I'm now about at the half way point in the experiment I've set out to do with the "Carb Nite Solution" approach. You can read more about this experiment in my previous blog posts: Carb Nite Experiment and Carb Nite Experiment - First "Nite".
I've now done the "Carb Nite" 6 times, and I have some interesting effects to report. I've set out to do this for at least 3 months and then assess changes in my insulin sensitivity (as measured by my do-it-yourself glucose tolerance test) and average blood glucose (as measured by a home A1C test.) I've reported on my baseline measurements for these tests in the first post on this experiment. I chose 3 months as a target since the A1C is representative of an average blood glucose level over that period of time.
While it's too early to do follow up measurements to see the effects, I've made a few observations so far in this experiment.
I've generally aimed at a "standard american diet" (SAD) approach with a high level of carbohydrates and low fat (<30% of calories). I have not made any strong attempt to focus on "quality" of food in this experiment since this is aimed at changing macronutrient ratios and see the metabolic effects. While I haven't necessarily intentionally avoided quality foods, I've just found that it's a little more difficult to do while following the "SAD" for only a day a week.
Since i consume most of these meals during a regular work day, they've mostly been at area restaurants that are near work. They've included Noodles & Co. as mentioned in my last post, Amerigo (Italian restaurant), a local Mexican restaurant, and Panda Express (a fast-food Chinese restaurant.) I also managed to time my "carb nites" so that I would have one on Thanksgiving. (Hey, why not have some stuffing, mashed potatoes, fresh rolls, and pumpkin pie!)
Blood Glucose Impact
I've tracked the impact on my blood glucose for most the carb nites I've tried. I've found that the curve is very similar to the first time I tried it. I continue to see the high peak, lasting over 3 hours. I've included a composite graph of all the blood glucose tests I've done over the carb nites.
I've noticed that on the days when I would do the high carb meals I definitely felt over-full and bloated. I generally don't intend to overeat, but it's possible that I would be consuming more, either because I've tried to eat a lot of carbs, or because the carbs and the ensuing (intentional in this case) spike on insulin were driving overeating. In any event, I have definitely noticed a feeling of over-fullness after eating on these days.
I've noticed a return of some heartburn that I used to experience frequently before switching to a very low carbohydrate diet. Fortunately, I typically only notice it on the day I do the high carb eating, and I've not felt the need to take anything for it.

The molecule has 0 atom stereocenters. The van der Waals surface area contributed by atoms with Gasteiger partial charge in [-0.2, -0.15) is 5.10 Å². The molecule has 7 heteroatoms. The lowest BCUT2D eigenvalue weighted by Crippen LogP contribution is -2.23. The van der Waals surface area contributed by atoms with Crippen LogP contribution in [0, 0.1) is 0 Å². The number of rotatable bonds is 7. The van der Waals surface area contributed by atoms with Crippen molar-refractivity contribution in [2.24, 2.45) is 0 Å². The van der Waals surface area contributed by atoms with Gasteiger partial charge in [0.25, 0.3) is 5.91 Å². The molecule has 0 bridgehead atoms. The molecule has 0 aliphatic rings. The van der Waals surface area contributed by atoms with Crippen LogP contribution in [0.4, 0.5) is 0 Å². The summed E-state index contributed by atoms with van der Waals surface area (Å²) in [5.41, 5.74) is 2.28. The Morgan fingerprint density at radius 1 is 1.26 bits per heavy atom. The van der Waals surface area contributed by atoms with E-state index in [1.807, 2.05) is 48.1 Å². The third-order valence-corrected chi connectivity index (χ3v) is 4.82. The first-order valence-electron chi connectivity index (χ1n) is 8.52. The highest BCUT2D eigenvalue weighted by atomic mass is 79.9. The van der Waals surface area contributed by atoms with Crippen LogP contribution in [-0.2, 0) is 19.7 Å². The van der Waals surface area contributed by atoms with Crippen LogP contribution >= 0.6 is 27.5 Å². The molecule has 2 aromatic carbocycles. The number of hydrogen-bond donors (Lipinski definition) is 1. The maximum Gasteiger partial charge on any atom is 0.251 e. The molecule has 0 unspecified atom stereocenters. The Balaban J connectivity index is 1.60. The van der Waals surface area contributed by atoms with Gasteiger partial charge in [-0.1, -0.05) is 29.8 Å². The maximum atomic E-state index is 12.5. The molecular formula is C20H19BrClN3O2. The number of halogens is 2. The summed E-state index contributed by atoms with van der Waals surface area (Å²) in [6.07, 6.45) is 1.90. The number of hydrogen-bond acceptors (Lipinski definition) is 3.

Perhaps the most pronounced effect I experience, one that the book predicts, is muscle cramping, particularly in my toes. This is probably the most notable observation that I made which confirm one aspect of the Carb Nite theory. Muscles (and the liver) store energy in the form of glycogen. As mentioned in other posts, humans can store about 2,000 calories worth of glycogen. When practicing a very low carb dietary approach, a significant portion (perhaps half) of that glycogen is depleted since the body doesn't need as much. The consumption of carbohydrates on "carb nite" triggers the body to store what it doesn't immediately need in the form of replenishing that glycogen. When glycogen in stored, each molecule of it is stored with 4 molecules of water. This means that this glycogen replenishment cause dehydration.
I was aware of this effect going in and have tried to stay hydrated, but found that these cramps occur surprisingly quickly. As I've done more carb nites, I've started hydrating sooner and have reduced the muscle cramps.
Normally I don't get muscle cramps in my toes. When I have at other times, usually due to some other electrolyte imbalance, I get cramping in my calf muscles. Why the glycogen replenishment would instead cause it in the toes is interesting. The only explanation I can propose is that since I'm intentionally trying to stay hydrating, and the glycogen replenishment seems to happen quite quickly, the toes are at the extremity and it's taking longer for the water to distribute out to them.
A reported benefit of this approach is that the consumption of carbs, especially in the evening, causes an increase in production of serotonin. Serotonin is the hormone that helps you feel good and helps to contribute to good sleep. I can definitely say that I've noticed this effect. At bedtime, when I'm doing the carb nite, I find that I'm very tired and ready to sleep. Much more so than when I'm not.
Another effect that the author reports is the feeling of increased body heat. This is supposed to be due to the excess carbs having to be burned, raising metabolism and thus body heat. I have not really observed this phenomenon.
Overall, the experiment is going well. I have been able to confirm some of the claims of the book but not others. The important effect that I'm looking for though, a positive effect on metabolic measures, I've not yet been able to assess. I'll do that after I've completed at least 3 months of the test. It is fun to have some of the "forbidden foods" from my normal, very low carb diet, but it's not something I would continue to do just for that reason. I don't really miss these foods and enjoy the high fat, low carb, whole foods that I normally eat.
From a health and weight standpoint, I've seen no benefits. In fact I "feel" like I'm less in-shape than before and that I've probably gained fat (although I've not measured any significant change so far.)